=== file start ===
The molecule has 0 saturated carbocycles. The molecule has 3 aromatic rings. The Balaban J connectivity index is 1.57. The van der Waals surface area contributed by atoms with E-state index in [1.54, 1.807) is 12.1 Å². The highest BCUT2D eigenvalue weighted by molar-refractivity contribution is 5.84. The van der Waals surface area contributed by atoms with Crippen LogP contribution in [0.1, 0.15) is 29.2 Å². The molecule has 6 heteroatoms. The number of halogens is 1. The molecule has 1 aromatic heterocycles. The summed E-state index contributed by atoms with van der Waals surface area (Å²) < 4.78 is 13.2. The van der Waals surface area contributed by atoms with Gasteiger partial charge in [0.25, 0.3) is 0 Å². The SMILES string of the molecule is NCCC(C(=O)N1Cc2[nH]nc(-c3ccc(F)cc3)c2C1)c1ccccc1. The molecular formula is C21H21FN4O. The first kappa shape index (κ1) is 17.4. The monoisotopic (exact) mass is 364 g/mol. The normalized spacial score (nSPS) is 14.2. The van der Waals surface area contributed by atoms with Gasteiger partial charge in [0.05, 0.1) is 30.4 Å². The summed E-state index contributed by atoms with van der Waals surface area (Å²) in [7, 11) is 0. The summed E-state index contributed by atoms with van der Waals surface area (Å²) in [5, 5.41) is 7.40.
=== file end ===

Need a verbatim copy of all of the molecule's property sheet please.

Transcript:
The molecule has 0 saturated carbocycles. The molecule has 3 aromatic rings. The Balaban J connectivity index is 1.57. The van der Waals surface area contributed by atoms with E-state index in [1.54, 1.807) is 12.1 Å². The highest BCUT2D eigenvalue weighted by molar-refractivity contribution is 5.84. The van der Waals surface area contributed by atoms with Crippen LogP contribution in [0.1, 0.15) is 29.2 Å². The molecule has 6 heteroatoms. The number of halogens is 1. The molecule has 1 aromatic heterocycles. The summed E-state index contributed by atoms with van der Waals surface area (Å²) < 4.78 is 13.2. The van der Waals surface area contributed by atoms with Gasteiger partial charge in [0.25, 0.3) is 0 Å². The SMILES string of the molecule is NCCC(C(=O)N1Cc2[nH]nc(-c3ccc(F)cc3)c2C1)c1ccccc1. The molecular formula is C21H21FN4O. The first kappa shape index (κ1) is 17.4. The monoisotopic (exact) mass is 364 g/mol. The normalized spacial score (nSPS) is 14.2. The van der Waals surface area contributed by atoms with Gasteiger partial charge in [0.05, 0.1) is 30.4 Å². The summed E-state index contributed by atoms with van der Waals surface area (Å²) in [7, 11) is 0. The summed E-state index contributed by atoms with van der Waals surface area (Å²) in [5, 5.41) is 7.40.